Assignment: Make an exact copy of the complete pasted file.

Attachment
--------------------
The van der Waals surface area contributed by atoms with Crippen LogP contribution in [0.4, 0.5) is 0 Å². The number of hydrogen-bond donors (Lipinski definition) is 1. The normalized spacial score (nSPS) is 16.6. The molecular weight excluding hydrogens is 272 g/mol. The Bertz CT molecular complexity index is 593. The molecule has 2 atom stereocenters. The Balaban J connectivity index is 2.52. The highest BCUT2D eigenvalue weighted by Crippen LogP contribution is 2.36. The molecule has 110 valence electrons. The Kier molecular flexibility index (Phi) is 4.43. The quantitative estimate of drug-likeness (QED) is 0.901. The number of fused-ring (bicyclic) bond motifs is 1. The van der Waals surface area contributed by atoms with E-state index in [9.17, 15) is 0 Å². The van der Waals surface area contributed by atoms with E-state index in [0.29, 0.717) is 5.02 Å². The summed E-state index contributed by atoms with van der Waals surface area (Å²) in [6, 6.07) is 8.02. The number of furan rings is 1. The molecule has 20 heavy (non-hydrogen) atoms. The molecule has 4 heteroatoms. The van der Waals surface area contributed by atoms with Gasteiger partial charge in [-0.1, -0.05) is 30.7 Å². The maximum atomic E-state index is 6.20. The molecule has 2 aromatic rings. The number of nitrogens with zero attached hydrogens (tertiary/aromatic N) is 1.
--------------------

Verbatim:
The van der Waals surface area contributed by atoms with Crippen LogP contribution in [0.4, 0.5) is 0 Å². The number of hydrogen-bond donors (Lipinski definition) is 1. The normalized spacial score (nSPS) is 16.6. The molecular weight excluding hydrogens is 272 g/mol. The Bertz CT molecular complexity index is 593. The molecule has 2 atom stereocenters. The Balaban J connectivity index is 2.52. The highest BCUT2D eigenvalue weighted by Crippen LogP contribution is 2.36. The molecule has 110 valence electrons. The Kier molecular flexibility index (Phi) is 4.43. The quantitative estimate of drug-likeness (QED) is 0.901. The number of fused-ring (bicyclic) bond motifs is 1. The van der Waals surface area contributed by atoms with E-state index in [9.17, 15) is 0 Å². The van der Waals surface area contributed by atoms with E-state index in [0.29, 0.717) is 5.02 Å². The summed E-state index contributed by atoms with van der Waals surface area (Å²) in [6, 6.07) is 8.02. The number of furan rings is 1. The molecule has 20 heavy (non-hydrogen) atoms. The molecule has 4 heteroatoms. The van der Waals surface area contributed by atoms with Gasteiger partial charge in [-0.1, -0.05) is 30.7 Å². The maximum atomic E-state index is 6.20. The molecule has 2 aromatic rings. The number of nitrogens with zero attached hydrogens (tertiary/aromatic N) is 1.